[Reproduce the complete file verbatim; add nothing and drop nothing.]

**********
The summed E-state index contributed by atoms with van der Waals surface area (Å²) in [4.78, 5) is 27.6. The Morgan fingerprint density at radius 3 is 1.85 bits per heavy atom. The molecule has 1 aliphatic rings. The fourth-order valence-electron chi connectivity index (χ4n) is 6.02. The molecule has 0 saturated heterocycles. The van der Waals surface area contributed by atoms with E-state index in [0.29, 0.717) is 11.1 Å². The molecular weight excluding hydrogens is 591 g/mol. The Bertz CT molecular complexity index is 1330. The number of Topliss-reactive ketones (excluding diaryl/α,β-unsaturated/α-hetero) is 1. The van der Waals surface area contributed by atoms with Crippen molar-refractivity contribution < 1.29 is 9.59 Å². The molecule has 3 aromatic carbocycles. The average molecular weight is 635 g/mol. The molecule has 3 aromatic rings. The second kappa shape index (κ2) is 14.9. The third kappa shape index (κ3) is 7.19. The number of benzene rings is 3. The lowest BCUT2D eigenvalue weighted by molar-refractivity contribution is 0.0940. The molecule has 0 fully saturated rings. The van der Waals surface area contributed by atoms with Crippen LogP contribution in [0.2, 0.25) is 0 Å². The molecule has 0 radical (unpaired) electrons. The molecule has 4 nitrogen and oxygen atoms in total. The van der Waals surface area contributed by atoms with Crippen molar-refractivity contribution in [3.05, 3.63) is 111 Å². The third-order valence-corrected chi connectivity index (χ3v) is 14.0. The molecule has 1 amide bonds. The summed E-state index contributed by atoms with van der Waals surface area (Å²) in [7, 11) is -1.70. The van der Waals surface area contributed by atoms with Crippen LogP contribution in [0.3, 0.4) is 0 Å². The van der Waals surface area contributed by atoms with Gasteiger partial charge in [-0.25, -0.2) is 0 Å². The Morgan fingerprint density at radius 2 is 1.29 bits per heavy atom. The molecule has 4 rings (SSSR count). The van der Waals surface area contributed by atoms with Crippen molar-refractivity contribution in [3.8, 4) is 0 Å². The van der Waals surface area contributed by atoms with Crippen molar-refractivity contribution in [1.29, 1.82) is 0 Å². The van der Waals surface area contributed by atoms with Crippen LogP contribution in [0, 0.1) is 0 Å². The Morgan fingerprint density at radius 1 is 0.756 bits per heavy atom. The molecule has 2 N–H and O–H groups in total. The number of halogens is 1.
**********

The summed E-state index contributed by atoms with van der Waals surface area (Å²) in [4.78, 5) is 27.6. The Morgan fingerprint density at radius 3 is 1.85 bits per heavy atom. The molecule has 1 aliphatic rings. The fourth-order valence-electron chi connectivity index (χ4n) is 6.02. The molecule has 0 saturated heterocycles. The van der Waals surface area contributed by atoms with E-state index in [0.29, 0.717) is 11.1 Å². The molecular weight excluding hydrogens is 591 g/mol. The Bertz CT molecular complexity index is 1330. The number of Topliss-reactive ketones (excluding diaryl/α,β-unsaturated/α-hetero) is 1. The van der Waals surface area contributed by atoms with Crippen molar-refractivity contribution < 1.29 is 9.59 Å². The molecule has 3 aromatic carbocycles. The average molecular weight is 635 g/mol. The molecule has 3 aromatic rings. The second kappa shape index (κ2) is 14.9. The third kappa shape index (κ3) is 7.19. The number of benzene rings is 3. The lowest BCUT2D eigenvalue weighted by molar-refractivity contribution is 0.0940. The molecule has 0 fully saturated rings. The van der Waals surface area contributed by atoms with Crippen LogP contribution in [0.2, 0.25) is 0 Å². The molecule has 0 radical (unpaired) electrons. The molecule has 4 nitrogen and oxygen atoms in total. The van der Waals surface area contributed by atoms with Crippen molar-refractivity contribution in [3.05, 3.63) is 111 Å². The third-order valence-corrected chi connectivity index (χ3v) is 14.0. The molecule has 1 amide bonds. The summed E-state index contributed by atoms with van der Waals surface area (Å²) in [7, 11) is -1.70. The van der Waals surface area contributed by atoms with Crippen LogP contribution in [0.3, 0.4) is 0 Å². The van der Waals surface area contributed by atoms with Gasteiger partial charge in [-0.25, -0.2) is 0 Å². The Morgan fingerprint density at radius 2 is 1.29 bits per heavy atom. The molecule has 4 rings (SSSR count). The van der Waals surface area contributed by atoms with Crippen molar-refractivity contribution in [3.8, 4) is 0 Å². The van der Waals surface area contributed by atoms with Crippen molar-refractivity contribution in [1.29, 1.82) is 0 Å². The van der Waals surface area contributed by atoms with Crippen LogP contribution in [0, 0.1) is 0 Å². The Morgan fingerprint density at radius 1 is 0.756 bits per heavy atom. The molecule has 2 N–H and O–H groups in total. The number of halogens is 1.